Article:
Tuesday, May 12, 2009

Ready-To-Wear Fashion

From shop to store: prêt-a-porter sales have been a long time coming. In the Middle Ages and Renaissance, clothiers' guilds limited the mass production of clothes, but by the 1700s, the US, China, and Europe could all boast flourishing clothing industries.

In 1820, the measuring tape was invented, which helped make consistent sizing methods. And in 1846, Elias Howe's sewing machine further increased the availability of clothes made en masse.

During the American Civil War, the demand for mass-produced uniforms was high. Sizes became standardized so that soldiers order uniforms to fit without much, if any, tailoring. After the war, men's clothes retained the standard sizing, making it easy to buy ready-made clothes.

Department stores grew in popularity. The first of these stores, Le Bon Marche ("the good deal"), opened in Paris in 1838. In New York, Alexander Turney Stewart opened his own store, aptly named AT Stewart, also called The Marble Palace, on Broadway (pictured). The Marble Palace officially became a department store in 1858, and by 182, it was linked with Macy's, B. Altman, and Lord & Taylor to form "The Ladies' Mile" on Broadway. In 1869, Stewart became a millionaire.

Other stores followed. In 1872, Bloomingdale's opened, and Bergdorf-Goodman opened its swanky doors in 1906.

Isaac Singer's electric sewing machine, which had come out in 1889, was another catalyst for ready-made clothing. Clothing factories popped up all over the world, since garment making had never been easier. Using an electric machines in an assembly line, even the most unskilled seamstresses could be of use, as they only had to learn how to make a single piece of clothing. This also created a way for clothing manufacturers to branch out into women's clothing, starting with shirtwaists, which are long, tapered blouses worn with flowing skirts.

Sears, Roebuck & Co., which had begun as a mail-order service in 1839, took on clothing manufacturer Julius Rosenwald as part owner in 1895. With the addition of ready-to-wear clothing available in standard sizes, the catalog grew from 320 pages, to more than 530. In 1925, Sears opened its first retail store. By the end of 1929, 319 stores had popped across America.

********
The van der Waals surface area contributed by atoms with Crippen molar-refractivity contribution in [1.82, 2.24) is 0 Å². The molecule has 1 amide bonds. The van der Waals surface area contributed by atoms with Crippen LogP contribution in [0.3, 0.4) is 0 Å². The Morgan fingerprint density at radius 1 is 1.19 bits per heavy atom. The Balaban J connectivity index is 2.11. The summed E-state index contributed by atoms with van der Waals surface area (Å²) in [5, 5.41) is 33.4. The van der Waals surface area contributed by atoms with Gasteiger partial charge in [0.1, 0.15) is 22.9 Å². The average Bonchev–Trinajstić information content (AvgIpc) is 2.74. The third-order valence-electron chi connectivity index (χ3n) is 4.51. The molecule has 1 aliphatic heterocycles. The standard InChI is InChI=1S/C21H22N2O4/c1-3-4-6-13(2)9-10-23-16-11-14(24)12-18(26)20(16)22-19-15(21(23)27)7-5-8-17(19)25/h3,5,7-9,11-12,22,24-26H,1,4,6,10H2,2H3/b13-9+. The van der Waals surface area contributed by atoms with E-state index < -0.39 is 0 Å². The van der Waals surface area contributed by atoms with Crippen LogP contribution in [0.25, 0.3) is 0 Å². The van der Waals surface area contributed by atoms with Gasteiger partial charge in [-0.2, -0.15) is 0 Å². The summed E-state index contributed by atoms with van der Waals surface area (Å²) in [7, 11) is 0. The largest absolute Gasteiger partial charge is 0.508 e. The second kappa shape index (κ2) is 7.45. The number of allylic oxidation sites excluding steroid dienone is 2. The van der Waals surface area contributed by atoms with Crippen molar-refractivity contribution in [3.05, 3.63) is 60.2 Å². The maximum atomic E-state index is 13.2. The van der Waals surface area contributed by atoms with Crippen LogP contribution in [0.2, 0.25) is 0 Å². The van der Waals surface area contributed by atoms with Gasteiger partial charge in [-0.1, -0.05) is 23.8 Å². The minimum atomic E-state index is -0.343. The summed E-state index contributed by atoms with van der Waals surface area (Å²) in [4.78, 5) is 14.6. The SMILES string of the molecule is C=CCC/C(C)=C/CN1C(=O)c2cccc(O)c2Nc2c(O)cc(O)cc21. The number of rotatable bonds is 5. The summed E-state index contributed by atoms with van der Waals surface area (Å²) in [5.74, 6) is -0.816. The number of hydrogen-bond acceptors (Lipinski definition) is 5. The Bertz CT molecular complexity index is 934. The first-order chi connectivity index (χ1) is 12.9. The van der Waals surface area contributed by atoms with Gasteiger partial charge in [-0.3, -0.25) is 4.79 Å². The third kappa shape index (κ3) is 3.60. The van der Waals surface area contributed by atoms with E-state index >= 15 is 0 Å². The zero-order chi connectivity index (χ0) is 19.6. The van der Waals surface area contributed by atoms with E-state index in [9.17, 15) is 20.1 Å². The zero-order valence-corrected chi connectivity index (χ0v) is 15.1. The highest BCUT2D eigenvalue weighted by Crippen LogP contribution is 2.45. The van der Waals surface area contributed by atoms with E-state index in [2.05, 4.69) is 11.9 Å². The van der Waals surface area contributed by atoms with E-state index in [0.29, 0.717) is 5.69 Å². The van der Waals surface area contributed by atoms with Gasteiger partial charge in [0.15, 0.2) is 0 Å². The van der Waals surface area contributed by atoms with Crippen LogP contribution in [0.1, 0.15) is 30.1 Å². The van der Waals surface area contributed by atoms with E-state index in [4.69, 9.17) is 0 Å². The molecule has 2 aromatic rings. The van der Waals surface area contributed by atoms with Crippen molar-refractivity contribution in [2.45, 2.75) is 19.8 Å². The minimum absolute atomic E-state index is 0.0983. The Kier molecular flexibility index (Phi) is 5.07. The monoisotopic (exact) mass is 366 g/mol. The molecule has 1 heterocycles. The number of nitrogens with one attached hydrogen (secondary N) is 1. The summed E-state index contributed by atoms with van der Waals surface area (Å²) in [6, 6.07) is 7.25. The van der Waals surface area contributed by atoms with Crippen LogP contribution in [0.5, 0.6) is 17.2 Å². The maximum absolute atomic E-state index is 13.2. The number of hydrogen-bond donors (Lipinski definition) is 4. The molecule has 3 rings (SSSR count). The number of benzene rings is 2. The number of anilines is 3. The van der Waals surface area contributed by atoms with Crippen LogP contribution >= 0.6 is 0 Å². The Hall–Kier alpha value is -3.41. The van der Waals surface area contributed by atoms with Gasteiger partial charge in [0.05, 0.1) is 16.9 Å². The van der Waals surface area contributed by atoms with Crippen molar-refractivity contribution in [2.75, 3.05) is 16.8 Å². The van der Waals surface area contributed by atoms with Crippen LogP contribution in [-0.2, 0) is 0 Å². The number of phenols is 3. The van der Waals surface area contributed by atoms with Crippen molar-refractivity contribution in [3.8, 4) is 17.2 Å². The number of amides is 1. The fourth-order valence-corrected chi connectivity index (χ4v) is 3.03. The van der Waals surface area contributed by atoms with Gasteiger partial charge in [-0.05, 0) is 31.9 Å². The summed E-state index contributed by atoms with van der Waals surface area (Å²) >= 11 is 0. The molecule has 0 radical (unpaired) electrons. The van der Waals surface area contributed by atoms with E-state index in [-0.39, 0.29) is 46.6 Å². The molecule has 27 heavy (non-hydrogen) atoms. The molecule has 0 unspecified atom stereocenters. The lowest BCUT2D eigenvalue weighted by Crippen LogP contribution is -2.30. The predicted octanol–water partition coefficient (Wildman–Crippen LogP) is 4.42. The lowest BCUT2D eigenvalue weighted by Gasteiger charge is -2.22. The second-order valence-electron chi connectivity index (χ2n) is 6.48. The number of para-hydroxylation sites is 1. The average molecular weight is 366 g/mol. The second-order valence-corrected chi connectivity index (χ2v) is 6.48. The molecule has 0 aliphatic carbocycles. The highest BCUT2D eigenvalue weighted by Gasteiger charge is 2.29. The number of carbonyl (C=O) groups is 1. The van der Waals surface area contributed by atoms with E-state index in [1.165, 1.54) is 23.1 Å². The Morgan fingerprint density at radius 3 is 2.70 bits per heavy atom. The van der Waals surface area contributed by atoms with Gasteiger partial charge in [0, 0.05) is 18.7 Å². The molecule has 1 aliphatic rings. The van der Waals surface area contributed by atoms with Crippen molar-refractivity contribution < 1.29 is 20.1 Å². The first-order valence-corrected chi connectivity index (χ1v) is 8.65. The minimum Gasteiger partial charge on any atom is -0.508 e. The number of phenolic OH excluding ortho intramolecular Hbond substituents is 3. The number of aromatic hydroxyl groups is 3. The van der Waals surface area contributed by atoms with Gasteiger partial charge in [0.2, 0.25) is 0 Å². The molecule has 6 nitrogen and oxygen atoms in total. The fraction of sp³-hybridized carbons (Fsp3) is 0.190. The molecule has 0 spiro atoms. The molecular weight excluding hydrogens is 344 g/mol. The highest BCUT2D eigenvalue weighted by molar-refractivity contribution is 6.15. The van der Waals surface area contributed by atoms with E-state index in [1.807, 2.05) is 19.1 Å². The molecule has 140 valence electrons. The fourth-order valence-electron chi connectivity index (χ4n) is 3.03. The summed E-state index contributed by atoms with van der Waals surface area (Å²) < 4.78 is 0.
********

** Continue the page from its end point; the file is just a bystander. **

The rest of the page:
Ready-to-wear clothing had found a place in the middle-class, where people were too busy to make their own clothes but not wealthy enough to hire someone to custom-sew them. After World War II, haute couture ready-to-wear began to pop up in Europe from designers like Dior and Givenchy, names still expensive today.


The Grand Street School

School isn't just for good little boys and girls.

In the 1870s, there thrived in the Lower East Side of New York City, a school open to children of all colors and creeds. Located near the intersection of Grand and Clinton Streets in a dry good shop owned by Prussian immigrant Wolfe Mandelbaum, The Grand Street School became the most highly esteemed school for young criminals in the United States.

By the time the school was established, Wolfe's wife, Fredericka, had become New York City's most well-respected receiver of stolen goods. She employed expert pickpockets and thieves who not only helped fill two large Manhattan warehouses with items that once belonged to the city's finest families, but took in children aged ten and younger to learn how to scam, cutpurse, and rob. Even the adanced classes in safe cracking, burglary, blackmail and con artistry were free of initial charge for astute students.

The best and brightest graduates of the Grand Street School were offered salaried positions, but they had to surrender anything they stole. This offering didn't last long: "Marm" Mandelbaum found several of these employees were double dealing by turning in their better finds to her rivals.

The Grand Street School only operated for six years, when, in an act of rebellion, a well-known police officer's son applied for training. Marm Mandelbaum realized the educational venture was too common and bad for her other businesses. In 1884, Marm Mandelbaum--New York's own Fagin--was captured in a sting operation led by the Pinkerton Detective Agency.


Tuesday, March 3, 2009

Cracker Jack

The more you eat, the more you want.

In 1908, Jack Norworth penned the song, "Take Me Out to the Ball Game", the chorus of which became famous, and is still sung at baseball games today.